I just spent a month getting up at 6 am every day, standing on my head, sharing living/sleeping space with 21 other women, learning a smattering of Sanskrit and coming face to face with spots in myself that need a little buffing, a little softening, more love. So then why am I home now and sitting with Fear? Picture me in half lotus on my cushion staring across a small expanse at Fear.
There is the fear that I can’t teach – despite knowing better in my gut. There are the same old fears about money. The fears about my house – I woke up in the middle of the night last night and thought about the mold in the basement until I finally had to get up; I try to keep the bigger fears about the house and the boiler at bay or they’ll eat me in one bite.
“Discovering fearlessness comes from working with the softness of the human heart.” ~ Chogyam Trungpa
If I look at each of these fears, I know that they are softer now than they were a month ago. They don’t have the same power over me that they had previously. I can see the space and light around them – I can see the way in which they are shadows and not solid. And yet, I’m impatient; I want to be rid of them altogether.
Swami Kripalu said that fear is the last thing to fall away in the life of a yogi. I’m glad to hear it. My own fear has been dislodged, examined, set out in the light a bit – but, still, it’s there. Tenacious.
Wen I was a kid and my parents would leave me alone for an evening, if I heard a noise I was certain that Charles Manson was in the basement. He’d broken out of prison and found me. The random noise, the movement in the dark – whatever it was that scared me for about several years during adolescence was always Charles Manson. That was the name of my fear. How I’d gotten my hands on a copy of Helter Skelter I don’t remember, but let’s just say that it wreaked havoc with my overall sense of safety for a long time.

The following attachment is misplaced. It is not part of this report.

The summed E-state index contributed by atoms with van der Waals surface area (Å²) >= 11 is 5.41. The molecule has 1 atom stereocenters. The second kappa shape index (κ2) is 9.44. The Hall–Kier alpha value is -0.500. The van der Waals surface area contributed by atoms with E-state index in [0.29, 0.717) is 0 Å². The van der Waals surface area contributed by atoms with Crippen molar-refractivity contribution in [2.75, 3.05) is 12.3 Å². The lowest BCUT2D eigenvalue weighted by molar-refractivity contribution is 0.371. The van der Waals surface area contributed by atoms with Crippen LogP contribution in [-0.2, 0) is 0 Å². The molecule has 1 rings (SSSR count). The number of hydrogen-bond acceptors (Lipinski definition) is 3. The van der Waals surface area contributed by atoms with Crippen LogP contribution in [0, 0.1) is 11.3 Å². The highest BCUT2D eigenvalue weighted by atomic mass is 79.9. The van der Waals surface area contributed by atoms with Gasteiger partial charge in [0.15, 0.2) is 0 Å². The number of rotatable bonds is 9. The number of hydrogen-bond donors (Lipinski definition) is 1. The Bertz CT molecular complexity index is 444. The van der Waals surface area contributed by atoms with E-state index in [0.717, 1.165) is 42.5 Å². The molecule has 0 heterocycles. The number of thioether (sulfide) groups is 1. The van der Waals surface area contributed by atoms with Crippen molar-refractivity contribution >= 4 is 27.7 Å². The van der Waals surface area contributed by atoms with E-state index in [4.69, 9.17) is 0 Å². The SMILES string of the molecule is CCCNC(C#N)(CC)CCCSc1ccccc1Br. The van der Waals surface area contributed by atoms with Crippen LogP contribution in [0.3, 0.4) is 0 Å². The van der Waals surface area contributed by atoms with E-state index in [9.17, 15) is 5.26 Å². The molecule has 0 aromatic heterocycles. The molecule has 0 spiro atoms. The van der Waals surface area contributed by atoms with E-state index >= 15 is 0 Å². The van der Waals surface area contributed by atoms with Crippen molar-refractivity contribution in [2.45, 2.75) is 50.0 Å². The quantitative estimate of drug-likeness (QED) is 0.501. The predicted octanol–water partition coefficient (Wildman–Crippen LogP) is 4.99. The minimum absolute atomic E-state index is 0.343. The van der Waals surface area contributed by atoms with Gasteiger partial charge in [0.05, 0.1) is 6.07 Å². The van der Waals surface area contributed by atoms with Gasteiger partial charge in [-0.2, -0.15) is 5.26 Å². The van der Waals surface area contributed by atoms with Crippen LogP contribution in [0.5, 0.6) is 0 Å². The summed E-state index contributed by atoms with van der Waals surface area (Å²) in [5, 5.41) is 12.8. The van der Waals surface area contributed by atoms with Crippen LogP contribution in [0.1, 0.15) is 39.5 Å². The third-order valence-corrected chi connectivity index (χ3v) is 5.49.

My response wasn’t to cower, however. I’d go to the kitchen, grab the biggest butcher knife in the lot, and stand at the top of the stairs and announce myself to ol’ Charlie: “I have a knife. I will use it. Leave me alone!”
“Fear is a natural reaction to moving closer to the truth.” ~Pema Chodron
Then I’d put the knife back, and go to sleep. He must not have known that I always returned the knife to its drawer (my parents would have been furious and rather disturbed if they’d come home to find their 12-year old daughter asleep next to a large knife) because he never bothered me.
So now I look at my fears – the house, the money, the never ending issue of work/childcare/art balance – and wonder if there’s a proverbial knife I can apply to them. What can I do to help me feel safe? How can I walk into the dark and know that I’ll come out the other side. Here are a few things I’ve come up with that seem to be helping:
- I am working toward being able to do a backdrop (full backbend from a standing position) – this won’t get me out of any dark alleys alive, but it seems an important skill, something that will help me to traverse middle age with grace.
- I am eating and drinking less and finding the cleansing to help – it’s knocked away the way in which food and drink can be such crutches against fear, such relatively useless crutches.
- I am cleaning the house, room by messy room – making space, getting rid of literal cobwebs. Airing things out seems to be an essentially brave response to fear.
- I am opening up to accepting help from others. Fear thrives when we are most alone.
I spoke with my friend Mary who reminded me that one of our teachers at Kripalu told us that life would never be the same after such an intense immersion. We will vibrate on a different level. Things will change – even when you can’t see them changing.
Change is what happens — the best kind of change — when you open the door and the windows and sit across from Fear and let the breeze blow on him, allow the sun to shine on his face. You start to see that Fear is a part of you, a sweet, scared part that needs just as much love as Joy or Confidence. So: Open your windows. Pick up your phone. Dream big. Do the next right thing.